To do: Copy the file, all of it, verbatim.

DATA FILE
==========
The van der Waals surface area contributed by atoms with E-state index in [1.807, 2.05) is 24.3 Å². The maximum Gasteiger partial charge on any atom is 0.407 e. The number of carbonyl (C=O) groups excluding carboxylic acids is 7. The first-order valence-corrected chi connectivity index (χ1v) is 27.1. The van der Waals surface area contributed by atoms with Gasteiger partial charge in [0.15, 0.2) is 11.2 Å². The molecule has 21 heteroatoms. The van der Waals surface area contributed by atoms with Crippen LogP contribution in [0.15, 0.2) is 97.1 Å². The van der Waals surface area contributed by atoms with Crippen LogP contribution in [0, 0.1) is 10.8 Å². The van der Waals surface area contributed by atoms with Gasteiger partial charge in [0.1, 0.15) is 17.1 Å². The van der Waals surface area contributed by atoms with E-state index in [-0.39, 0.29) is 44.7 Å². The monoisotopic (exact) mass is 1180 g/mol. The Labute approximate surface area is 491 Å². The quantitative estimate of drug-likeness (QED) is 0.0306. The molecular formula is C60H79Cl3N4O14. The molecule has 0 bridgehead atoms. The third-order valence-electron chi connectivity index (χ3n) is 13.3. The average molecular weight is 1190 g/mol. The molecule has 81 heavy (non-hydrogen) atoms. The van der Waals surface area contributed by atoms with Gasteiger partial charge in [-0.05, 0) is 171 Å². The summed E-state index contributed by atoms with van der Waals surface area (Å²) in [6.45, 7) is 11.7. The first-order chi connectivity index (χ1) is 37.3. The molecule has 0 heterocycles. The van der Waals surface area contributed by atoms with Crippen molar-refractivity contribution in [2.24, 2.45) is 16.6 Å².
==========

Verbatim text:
The van der Waals surface area contributed by atoms with E-state index in [1.807, 2.05) is 24.3 Å². The maximum Gasteiger partial charge on any atom is 0.407 e. The number of carbonyl (C=O) groups excluding carboxylic acids is 7. The first-order valence-corrected chi connectivity index (χ1v) is 27.1. The van der Waals surface area contributed by atoms with Gasteiger partial charge in [0.15, 0.2) is 11.2 Å². The molecule has 21 heteroatoms. The van der Waals surface area contributed by atoms with Crippen LogP contribution in [0.15, 0.2) is 97.1 Å². The van der Waals surface area contributed by atoms with Crippen LogP contribution in [0, 0.1) is 10.8 Å². The van der Waals surface area contributed by atoms with Gasteiger partial charge in [0.1, 0.15) is 17.1 Å². The van der Waals surface area contributed by atoms with E-state index in [-0.39, 0.29) is 44.7 Å². The monoisotopic (exact) mass is 1180 g/mol. The Labute approximate surface area is 491 Å². The quantitative estimate of drug-likeness (QED) is 0.0306. The molecular formula is C60H79Cl3N4O14. The molecule has 0 bridgehead atoms. The third-order valence-electron chi connectivity index (χ3n) is 13.3. The average molecular weight is 1190 g/mol. The molecule has 81 heavy (non-hydrogen) atoms. The van der Waals surface area contributed by atoms with Gasteiger partial charge in [-0.05, 0) is 171 Å². The summed E-state index contributed by atoms with van der Waals surface area (Å²) in [6.45, 7) is 11.7. The first-order chi connectivity index (χ1) is 37.3. The molecule has 0 heterocycles. The van der Waals surface area contributed by atoms with Crippen molar-refractivity contribution in [2.24, 2.45) is 16.6 Å².